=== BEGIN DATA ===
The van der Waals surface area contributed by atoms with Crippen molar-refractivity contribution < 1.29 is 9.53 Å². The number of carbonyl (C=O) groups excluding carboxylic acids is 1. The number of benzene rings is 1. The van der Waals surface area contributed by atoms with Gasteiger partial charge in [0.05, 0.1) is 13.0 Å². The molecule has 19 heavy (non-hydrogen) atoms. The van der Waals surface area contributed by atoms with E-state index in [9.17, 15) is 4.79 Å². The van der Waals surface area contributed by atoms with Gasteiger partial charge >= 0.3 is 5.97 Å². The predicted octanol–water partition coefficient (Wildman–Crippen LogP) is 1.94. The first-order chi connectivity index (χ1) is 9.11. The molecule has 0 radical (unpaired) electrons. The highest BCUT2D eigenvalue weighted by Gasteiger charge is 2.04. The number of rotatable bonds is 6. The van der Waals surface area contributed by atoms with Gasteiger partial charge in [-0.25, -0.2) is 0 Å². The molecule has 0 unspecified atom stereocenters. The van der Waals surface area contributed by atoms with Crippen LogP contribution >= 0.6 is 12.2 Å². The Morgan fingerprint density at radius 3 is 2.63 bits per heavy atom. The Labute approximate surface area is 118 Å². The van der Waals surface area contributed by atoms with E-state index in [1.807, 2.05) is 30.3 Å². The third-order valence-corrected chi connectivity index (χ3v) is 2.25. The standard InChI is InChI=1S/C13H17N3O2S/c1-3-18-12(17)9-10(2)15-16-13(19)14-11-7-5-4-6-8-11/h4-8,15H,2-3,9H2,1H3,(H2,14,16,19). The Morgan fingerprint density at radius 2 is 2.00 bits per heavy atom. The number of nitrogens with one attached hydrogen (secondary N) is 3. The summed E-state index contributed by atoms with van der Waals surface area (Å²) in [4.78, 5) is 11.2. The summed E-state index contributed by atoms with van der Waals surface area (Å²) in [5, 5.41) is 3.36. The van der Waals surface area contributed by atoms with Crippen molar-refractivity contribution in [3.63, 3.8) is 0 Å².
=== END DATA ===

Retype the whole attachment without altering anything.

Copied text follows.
The van der Waals surface area contributed by atoms with Crippen molar-refractivity contribution < 1.29 is 9.53 Å². The number of carbonyl (C=O) groups excluding carboxylic acids is 1. The number of benzene rings is 1. The van der Waals surface area contributed by atoms with Gasteiger partial charge in [0.05, 0.1) is 13.0 Å². The molecule has 19 heavy (non-hydrogen) atoms. The van der Waals surface area contributed by atoms with E-state index in [9.17, 15) is 4.79 Å². The van der Waals surface area contributed by atoms with Gasteiger partial charge >= 0.3 is 5.97 Å². The predicted octanol–water partition coefficient (Wildman–Crippen LogP) is 1.94. The first-order chi connectivity index (χ1) is 9.11. The molecule has 0 radical (unpaired) electrons. The highest BCUT2D eigenvalue weighted by Gasteiger charge is 2.04. The number of rotatable bonds is 6. The van der Waals surface area contributed by atoms with Gasteiger partial charge in [-0.25, -0.2) is 0 Å². The molecule has 0 unspecified atom stereocenters. The van der Waals surface area contributed by atoms with Crippen LogP contribution >= 0.6 is 12.2 Å². The Morgan fingerprint density at radius 3 is 2.63 bits per heavy atom. The Labute approximate surface area is 118 Å². The van der Waals surface area contributed by atoms with E-state index in [1.807, 2.05) is 30.3 Å². The third-order valence-corrected chi connectivity index (χ3v) is 2.25. The standard InChI is InChI=1S/C13H17N3O2S/c1-3-18-12(17)9-10(2)15-16-13(19)14-11-7-5-4-6-8-11/h4-8,15H,2-3,9H2,1H3,(H2,14,16,19). The Morgan fingerprint density at radius 2 is 2.00 bits per heavy atom. The number of nitrogens with one attached hydrogen (secondary N) is 3. The summed E-state index contributed by atoms with van der Waals surface area (Å²) in [4.78, 5) is 11.2. The summed E-state index contributed by atoms with van der Waals surface area (Å²) in [5, 5.41) is 3.36. The van der Waals surface area contributed by atoms with Crippen molar-refractivity contribution in [3.63, 3.8) is 0 Å².